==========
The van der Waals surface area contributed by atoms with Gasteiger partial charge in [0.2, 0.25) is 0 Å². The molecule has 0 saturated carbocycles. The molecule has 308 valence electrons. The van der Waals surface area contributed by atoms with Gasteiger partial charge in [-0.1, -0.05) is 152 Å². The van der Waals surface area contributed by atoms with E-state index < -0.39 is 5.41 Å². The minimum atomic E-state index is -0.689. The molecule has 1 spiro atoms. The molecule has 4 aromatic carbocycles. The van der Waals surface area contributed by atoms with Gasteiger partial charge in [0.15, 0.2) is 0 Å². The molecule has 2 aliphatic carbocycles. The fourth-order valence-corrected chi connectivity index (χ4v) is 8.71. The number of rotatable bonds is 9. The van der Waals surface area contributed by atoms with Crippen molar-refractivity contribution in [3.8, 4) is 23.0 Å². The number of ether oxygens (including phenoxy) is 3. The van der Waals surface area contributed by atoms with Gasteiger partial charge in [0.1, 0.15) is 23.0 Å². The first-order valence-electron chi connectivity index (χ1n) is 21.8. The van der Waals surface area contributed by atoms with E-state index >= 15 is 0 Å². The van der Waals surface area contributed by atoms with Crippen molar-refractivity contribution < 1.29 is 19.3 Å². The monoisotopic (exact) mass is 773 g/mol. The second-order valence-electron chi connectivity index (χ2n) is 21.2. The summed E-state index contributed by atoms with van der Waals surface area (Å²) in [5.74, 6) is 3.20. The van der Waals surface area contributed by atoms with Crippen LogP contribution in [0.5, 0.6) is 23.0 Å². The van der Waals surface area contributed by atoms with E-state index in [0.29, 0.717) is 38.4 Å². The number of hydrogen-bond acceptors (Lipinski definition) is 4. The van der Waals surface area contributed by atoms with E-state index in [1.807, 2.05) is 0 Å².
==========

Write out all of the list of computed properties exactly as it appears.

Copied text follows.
The van der Waals surface area contributed by atoms with Gasteiger partial charge in [0.2, 0.25) is 0 Å². The molecule has 0 saturated carbocycles. The molecule has 308 valence electrons. The van der Waals surface area contributed by atoms with Gasteiger partial charge in [-0.1, -0.05) is 152 Å². The van der Waals surface area contributed by atoms with E-state index < -0.39 is 5.41 Å². The minimum atomic E-state index is -0.689. The molecule has 1 spiro atoms. The molecule has 4 aromatic carbocycles. The van der Waals surface area contributed by atoms with Gasteiger partial charge in [0.15, 0.2) is 0 Å². The molecule has 2 aliphatic carbocycles. The fourth-order valence-corrected chi connectivity index (χ4v) is 8.71. The number of rotatable bonds is 9. The van der Waals surface area contributed by atoms with Crippen molar-refractivity contribution in [3.8, 4) is 23.0 Å². The number of ether oxygens (including phenoxy) is 3. The van der Waals surface area contributed by atoms with Gasteiger partial charge in [0.1, 0.15) is 23.0 Å². The first-order valence-electron chi connectivity index (χ1n) is 21.8. The van der Waals surface area contributed by atoms with E-state index >= 15 is 0 Å². The van der Waals surface area contributed by atoms with Crippen molar-refractivity contribution < 1.29 is 19.3 Å². The monoisotopic (exact) mass is 773 g/mol. The second-order valence-electron chi connectivity index (χ2n) is 21.2. The summed E-state index contributed by atoms with van der Waals surface area (Å²) in [5.74, 6) is 3.20. The van der Waals surface area contributed by atoms with Crippen LogP contribution in [0.5, 0.6) is 23.0 Å². The van der Waals surface area contributed by atoms with E-state index in [0.29, 0.717) is 38.4 Å². The number of hydrogen-bond acceptors (Lipinski definition) is 4. The van der Waals surface area contributed by atoms with E-state index in [1.807, 2.05) is 0 Å².